Notwithstanding the issues discussed in the two last paragraphs, the main point is that the Conciliar Church moved from the absolute traditional Catholic criterion to an evolving and relative one, which is the question of how efficient and common the new technological machines to sustain life are.
We hope that this distinction of criteria is what you are seeking.
TIA correspondence desk
Is there any particular reason for the jeweled background for your site? Are they emeralds and lapis lazuli?
Yes, the jeweled background was chosen to fit with our logo, which is Charlemagne on horseback with his peers, Roland and Olivier, on either side.
This type of background was often used in Carolingean art, as seen in the Reliquary of St. Stephen at right, which contained bits of earth soaked with the blood of the Proto-Martyr.
We do not know for sure what precious stones were used in that period, but they look like emeralds and lapis lazuli, or perhaps sapphires.
TIA correspondence desk
Baptism by Angels
I have a question and know TIA can help me.
According to traditional Catholicism, the consecrated Host is to be given to the faithful only by the consecrated hands of the priest. I read the story of Fatima where Lucy and the other seers are first visited by the Angel of Portugal. The Angel gives them the Sacred Host on the tongue and the Precious Blood from a chalice.
Lucy relates, "We got up again to see what was happening, and we saw the Angel again, who had in his left hand a Chalice over which was suspended a Host, from which some drops of Blood fell into the Chalice."
Can an Angel give Holy Communion which is the sole power of the priest? If so, can an Angel also administer baptism in case of an emergency when a dying person requires it? These are some questions that cropped up in my mind, which I hope you can answer.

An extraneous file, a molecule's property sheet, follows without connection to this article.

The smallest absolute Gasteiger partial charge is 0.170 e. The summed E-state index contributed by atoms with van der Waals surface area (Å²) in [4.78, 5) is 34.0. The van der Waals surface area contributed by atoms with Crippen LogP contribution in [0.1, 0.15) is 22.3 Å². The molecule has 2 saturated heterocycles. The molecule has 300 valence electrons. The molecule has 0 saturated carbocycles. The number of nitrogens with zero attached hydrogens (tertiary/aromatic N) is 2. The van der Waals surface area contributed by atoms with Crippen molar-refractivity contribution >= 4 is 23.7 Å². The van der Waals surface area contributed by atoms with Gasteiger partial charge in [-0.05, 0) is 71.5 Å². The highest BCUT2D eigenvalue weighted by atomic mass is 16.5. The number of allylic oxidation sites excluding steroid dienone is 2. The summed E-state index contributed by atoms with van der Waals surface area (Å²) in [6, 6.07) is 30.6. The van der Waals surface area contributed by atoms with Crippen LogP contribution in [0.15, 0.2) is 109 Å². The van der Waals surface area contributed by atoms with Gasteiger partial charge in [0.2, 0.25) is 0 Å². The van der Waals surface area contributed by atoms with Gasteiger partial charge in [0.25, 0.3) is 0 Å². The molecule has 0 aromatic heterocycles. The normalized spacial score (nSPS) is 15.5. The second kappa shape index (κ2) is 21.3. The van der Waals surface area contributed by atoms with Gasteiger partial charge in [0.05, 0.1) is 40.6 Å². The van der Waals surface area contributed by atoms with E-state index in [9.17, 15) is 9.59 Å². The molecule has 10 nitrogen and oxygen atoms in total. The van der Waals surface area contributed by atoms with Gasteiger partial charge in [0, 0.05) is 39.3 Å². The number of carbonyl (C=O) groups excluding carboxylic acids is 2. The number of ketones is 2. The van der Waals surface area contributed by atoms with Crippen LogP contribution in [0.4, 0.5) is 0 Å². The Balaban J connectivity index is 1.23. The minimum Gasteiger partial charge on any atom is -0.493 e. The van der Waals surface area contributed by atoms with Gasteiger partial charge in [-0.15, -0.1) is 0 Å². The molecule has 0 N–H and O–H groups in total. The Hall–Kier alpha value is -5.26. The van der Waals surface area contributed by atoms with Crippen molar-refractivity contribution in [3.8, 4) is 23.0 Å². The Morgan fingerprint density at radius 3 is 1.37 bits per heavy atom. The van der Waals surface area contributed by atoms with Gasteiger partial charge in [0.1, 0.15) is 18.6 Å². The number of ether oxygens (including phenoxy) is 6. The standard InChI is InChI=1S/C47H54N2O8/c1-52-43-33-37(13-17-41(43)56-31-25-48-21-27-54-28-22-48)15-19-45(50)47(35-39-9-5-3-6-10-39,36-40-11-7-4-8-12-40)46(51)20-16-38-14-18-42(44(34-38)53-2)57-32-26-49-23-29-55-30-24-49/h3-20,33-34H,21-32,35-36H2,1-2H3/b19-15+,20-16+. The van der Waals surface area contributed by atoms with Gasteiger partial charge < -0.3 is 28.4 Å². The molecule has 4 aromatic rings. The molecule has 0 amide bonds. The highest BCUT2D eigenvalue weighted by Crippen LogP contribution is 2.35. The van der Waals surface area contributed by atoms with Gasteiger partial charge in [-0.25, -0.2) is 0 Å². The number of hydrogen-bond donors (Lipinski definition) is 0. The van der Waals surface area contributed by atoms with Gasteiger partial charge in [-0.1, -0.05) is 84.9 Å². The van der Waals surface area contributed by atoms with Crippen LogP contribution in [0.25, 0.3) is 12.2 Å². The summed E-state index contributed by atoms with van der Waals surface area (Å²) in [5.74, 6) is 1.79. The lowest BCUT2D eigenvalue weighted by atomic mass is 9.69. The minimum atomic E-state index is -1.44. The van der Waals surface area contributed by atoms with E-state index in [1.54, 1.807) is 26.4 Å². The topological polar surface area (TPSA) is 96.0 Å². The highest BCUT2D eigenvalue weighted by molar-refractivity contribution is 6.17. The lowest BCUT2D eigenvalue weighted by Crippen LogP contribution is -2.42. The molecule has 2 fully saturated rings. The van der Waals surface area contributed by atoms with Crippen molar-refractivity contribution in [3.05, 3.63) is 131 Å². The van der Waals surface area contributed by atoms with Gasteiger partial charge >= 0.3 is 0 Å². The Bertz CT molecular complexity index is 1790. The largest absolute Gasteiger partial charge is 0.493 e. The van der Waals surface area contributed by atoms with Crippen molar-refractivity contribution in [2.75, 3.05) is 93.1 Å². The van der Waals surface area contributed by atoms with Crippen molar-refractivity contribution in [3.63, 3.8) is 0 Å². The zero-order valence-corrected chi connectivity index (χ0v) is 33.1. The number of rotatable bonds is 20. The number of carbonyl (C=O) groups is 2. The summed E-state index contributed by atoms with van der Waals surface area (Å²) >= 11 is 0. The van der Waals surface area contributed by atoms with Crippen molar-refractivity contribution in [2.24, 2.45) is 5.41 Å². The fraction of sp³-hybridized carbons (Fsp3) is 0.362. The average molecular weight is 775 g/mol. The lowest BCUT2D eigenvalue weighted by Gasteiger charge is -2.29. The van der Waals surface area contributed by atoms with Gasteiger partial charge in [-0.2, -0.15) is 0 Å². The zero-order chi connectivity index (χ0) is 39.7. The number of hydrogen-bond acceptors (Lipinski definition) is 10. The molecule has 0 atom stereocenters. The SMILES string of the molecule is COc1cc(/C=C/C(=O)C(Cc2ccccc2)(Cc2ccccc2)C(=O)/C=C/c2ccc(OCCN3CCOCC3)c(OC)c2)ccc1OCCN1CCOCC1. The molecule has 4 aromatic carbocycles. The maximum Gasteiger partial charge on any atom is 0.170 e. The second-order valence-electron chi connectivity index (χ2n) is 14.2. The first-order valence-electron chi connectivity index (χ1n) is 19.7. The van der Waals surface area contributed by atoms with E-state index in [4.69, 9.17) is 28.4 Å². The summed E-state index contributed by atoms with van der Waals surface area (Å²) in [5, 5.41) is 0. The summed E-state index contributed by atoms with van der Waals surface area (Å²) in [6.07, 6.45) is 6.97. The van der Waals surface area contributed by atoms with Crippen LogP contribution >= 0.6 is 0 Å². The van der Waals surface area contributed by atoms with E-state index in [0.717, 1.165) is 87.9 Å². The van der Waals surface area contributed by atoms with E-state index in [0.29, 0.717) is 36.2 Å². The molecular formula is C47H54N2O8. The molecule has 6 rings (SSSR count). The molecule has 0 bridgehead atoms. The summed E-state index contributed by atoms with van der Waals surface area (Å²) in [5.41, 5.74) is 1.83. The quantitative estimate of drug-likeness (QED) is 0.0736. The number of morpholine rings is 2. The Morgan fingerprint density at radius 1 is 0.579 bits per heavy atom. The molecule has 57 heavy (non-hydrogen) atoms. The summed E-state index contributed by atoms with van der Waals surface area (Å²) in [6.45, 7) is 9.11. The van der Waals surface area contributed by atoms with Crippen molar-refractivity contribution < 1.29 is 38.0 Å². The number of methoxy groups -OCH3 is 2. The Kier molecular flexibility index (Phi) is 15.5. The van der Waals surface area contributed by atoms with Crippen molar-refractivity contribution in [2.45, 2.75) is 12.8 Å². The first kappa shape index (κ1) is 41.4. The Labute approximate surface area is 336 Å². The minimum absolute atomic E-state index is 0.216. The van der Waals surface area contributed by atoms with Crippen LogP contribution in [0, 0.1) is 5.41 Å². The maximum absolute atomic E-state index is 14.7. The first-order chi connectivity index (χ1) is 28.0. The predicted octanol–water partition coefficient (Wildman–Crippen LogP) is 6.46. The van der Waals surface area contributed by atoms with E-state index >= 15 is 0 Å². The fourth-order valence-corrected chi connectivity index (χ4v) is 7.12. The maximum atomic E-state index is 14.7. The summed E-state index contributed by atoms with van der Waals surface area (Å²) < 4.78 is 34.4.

I like your website and visit it daily. Thanks for all the good work.
As far as we know Angels can transport a consecrated Host from a place to another and give it to one of the faithful. This is not an ordinary action, but an extraordinary one that is believed to have happened on very rare occasions for a special design of God. For example, it is believed that when Our Lord instituted the Holy Mass at the Last Supper, an Angel transported one of the Hosts to Our Lady, who was not present, so that she could be one of the first persons to receive Communion.
The act of transporting a Host does not mean that an Angel can effect a Sacrament. It seems that since the Catholic Church is a visible society composed of men, the Sacraments must be effected by consecrated men, priests, not by Angels. The Sacraments are spiritual-material realities effected by the priest using his human senses - his hands to gesture, his ears to hear, his mouth to speak - following a pre-established formula and with a determined intention. Angels do not have human senses and, therefore, cannot effect Sacraments.
Hence, it seems they cannot baptize persons, even in extraordinary cases as you noted.
TIA correspondence desk
Posted March 18, 2010
The opinions expressed in this section - What People Are Commenting -
do not necessarily express those of TIA